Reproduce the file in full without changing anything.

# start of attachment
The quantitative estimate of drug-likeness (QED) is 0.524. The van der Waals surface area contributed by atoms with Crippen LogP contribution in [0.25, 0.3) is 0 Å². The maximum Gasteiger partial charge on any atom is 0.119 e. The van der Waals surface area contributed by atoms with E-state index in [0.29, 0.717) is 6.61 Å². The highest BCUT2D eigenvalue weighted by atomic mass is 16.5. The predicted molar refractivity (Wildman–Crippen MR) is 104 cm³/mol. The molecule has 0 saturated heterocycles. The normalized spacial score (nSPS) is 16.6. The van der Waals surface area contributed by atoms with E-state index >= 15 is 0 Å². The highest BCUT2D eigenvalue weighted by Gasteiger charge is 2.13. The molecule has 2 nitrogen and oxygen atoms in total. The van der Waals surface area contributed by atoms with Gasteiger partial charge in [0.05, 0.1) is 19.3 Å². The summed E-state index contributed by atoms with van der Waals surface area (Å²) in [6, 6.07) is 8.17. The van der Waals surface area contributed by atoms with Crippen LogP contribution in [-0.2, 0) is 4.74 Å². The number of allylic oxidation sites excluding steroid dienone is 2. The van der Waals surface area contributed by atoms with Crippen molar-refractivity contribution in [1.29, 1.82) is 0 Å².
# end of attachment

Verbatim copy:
The quantitative estimate of drug-likeness (QED) is 0.524. The van der Waals surface area contributed by atoms with Crippen LogP contribution in [0.25, 0.3) is 0 Å². The maximum Gasteiger partial charge on any atom is 0.119 e. The van der Waals surface area contributed by atoms with E-state index in [0.29, 0.717) is 6.61 Å². The highest BCUT2D eigenvalue weighted by atomic mass is 16.5. The predicted molar refractivity (Wildman–Crippen MR) is 104 cm³/mol. The molecule has 0 saturated heterocycles. The normalized spacial score (nSPS) is 16.6. The van der Waals surface area contributed by atoms with E-state index >= 15 is 0 Å². The highest BCUT2D eigenvalue weighted by Gasteiger charge is 2.13. The molecule has 2 nitrogen and oxygen atoms in total. The van der Waals surface area contributed by atoms with Gasteiger partial charge in [0.05, 0.1) is 19.3 Å². The summed E-state index contributed by atoms with van der Waals surface area (Å²) in [6, 6.07) is 8.17. The van der Waals surface area contributed by atoms with Crippen LogP contribution in [-0.2, 0) is 4.74 Å². The number of allylic oxidation sites excluding steroid dienone is 2. The van der Waals surface area contributed by atoms with Crippen molar-refractivity contribution in [1.29, 1.82) is 0 Å².